• stack extension 18" with damper from bbqsmokermods - I wanted a damper up there
  • 2nd thermometer to check right-to-left temp equilibrium at a glance
  • shelf grate behind firebox to put splits when opening firebox door (see smoketrailsbbq)
  • little wire basket which fits inside the handle on the left to hold SmokeX, spray bottle, etc
  • little mirror to peer up through door vent opening into firebox to check flame
  • ash scraper tool for firebox with exact correct geometric curve
  • added half-height cinderblocks for the smoker to rest on lifts the cook chamber to hip level
  • cover - same one GonnaSmoke recommends above

My mods total around $350 so far, I think. I have no leaks in the cook chamber and I have even temps right to left on the grate and on the top with no temperature spike problems.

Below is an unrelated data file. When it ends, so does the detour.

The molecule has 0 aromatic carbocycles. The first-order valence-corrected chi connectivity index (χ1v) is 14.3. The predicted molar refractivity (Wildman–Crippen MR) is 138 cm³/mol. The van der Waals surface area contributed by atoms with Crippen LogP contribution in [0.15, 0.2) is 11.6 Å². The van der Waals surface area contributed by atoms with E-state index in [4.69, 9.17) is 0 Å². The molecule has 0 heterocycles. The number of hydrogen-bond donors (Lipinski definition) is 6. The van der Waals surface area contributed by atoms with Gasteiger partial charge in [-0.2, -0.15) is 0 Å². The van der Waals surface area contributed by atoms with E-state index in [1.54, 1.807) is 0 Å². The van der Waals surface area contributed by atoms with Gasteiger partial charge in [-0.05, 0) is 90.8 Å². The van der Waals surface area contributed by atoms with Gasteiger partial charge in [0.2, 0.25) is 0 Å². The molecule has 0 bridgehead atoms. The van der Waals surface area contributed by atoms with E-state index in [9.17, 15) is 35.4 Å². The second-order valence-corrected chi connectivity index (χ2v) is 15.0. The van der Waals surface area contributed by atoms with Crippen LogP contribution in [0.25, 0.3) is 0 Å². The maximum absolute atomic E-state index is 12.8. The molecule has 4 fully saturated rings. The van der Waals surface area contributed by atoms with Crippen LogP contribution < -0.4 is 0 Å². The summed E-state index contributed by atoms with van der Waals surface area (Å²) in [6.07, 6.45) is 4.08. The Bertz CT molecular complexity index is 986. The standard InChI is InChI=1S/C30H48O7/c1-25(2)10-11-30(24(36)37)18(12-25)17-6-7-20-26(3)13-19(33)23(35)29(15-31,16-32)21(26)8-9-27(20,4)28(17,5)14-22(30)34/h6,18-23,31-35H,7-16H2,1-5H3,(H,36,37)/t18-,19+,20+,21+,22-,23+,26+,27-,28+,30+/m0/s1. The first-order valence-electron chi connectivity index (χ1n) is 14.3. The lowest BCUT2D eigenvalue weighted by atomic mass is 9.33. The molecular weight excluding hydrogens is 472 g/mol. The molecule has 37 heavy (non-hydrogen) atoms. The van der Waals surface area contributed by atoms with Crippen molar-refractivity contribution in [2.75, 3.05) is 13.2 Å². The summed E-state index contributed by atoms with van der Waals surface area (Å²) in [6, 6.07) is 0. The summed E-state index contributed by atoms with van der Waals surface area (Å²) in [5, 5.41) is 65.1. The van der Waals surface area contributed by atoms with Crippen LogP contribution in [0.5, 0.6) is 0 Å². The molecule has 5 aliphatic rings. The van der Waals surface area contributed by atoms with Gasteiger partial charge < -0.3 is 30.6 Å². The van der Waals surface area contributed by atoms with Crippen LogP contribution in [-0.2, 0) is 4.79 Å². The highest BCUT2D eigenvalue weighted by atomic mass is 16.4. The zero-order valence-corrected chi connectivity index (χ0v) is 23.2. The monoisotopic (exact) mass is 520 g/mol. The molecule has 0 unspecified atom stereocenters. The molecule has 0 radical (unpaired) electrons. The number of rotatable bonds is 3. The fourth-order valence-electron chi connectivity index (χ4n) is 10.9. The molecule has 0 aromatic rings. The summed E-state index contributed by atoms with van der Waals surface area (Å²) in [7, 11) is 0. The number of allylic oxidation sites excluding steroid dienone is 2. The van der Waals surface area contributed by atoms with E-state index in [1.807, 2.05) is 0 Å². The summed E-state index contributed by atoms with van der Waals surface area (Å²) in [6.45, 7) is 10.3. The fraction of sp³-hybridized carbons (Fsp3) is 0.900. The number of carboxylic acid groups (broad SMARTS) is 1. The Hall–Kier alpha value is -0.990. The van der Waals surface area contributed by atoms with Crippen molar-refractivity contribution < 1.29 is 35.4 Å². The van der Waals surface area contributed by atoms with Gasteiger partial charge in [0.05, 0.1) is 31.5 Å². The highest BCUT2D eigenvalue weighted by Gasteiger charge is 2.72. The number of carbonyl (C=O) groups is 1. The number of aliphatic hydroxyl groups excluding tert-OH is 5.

Be advised: The stack extension pipe from bbqsmokermods is not "super heavy pipe" or "extra thick pipe" as they claim in their listing. It's actually "extra thin." That is, it is significantly less thick than your stock stack. The pipe of their stack extension measures 1.4 mm thick compared to your stock stack which is 2.2 mm thick. Interestingly, the thickness of the other extensions which I purchased from Advanced Auto which are actually tailpipe exhaust extensions are also 1.4 mm thick. Nonetheless, their listing states: The extra thick pipe improves draft over the common exhaust pipe mod. This is because the thicker pipe retains heat better than thin wall exhuast [sic] pipe. So the quality of this product improves its function over normal pipe. But the fact is, their pipe is not any thicker than an exhaust pipe and is actually thinner than the stock stack which makes their conclusion suspect. Nonetheless the collar of the bbq extension is very thick, almost a quarter inch, and the damper plates are about half as thick. This gives it a lot of weight and makes the extension look and "feel" industrial and very thick. It is not. Also, it does not weigh "almost 9 lbs!" as they claim, it actually weighs 6 lbs 2 oz. according to my postal scale. I mentioned these things in the 4-star review I wrote for them and they thanked me by not posting my review.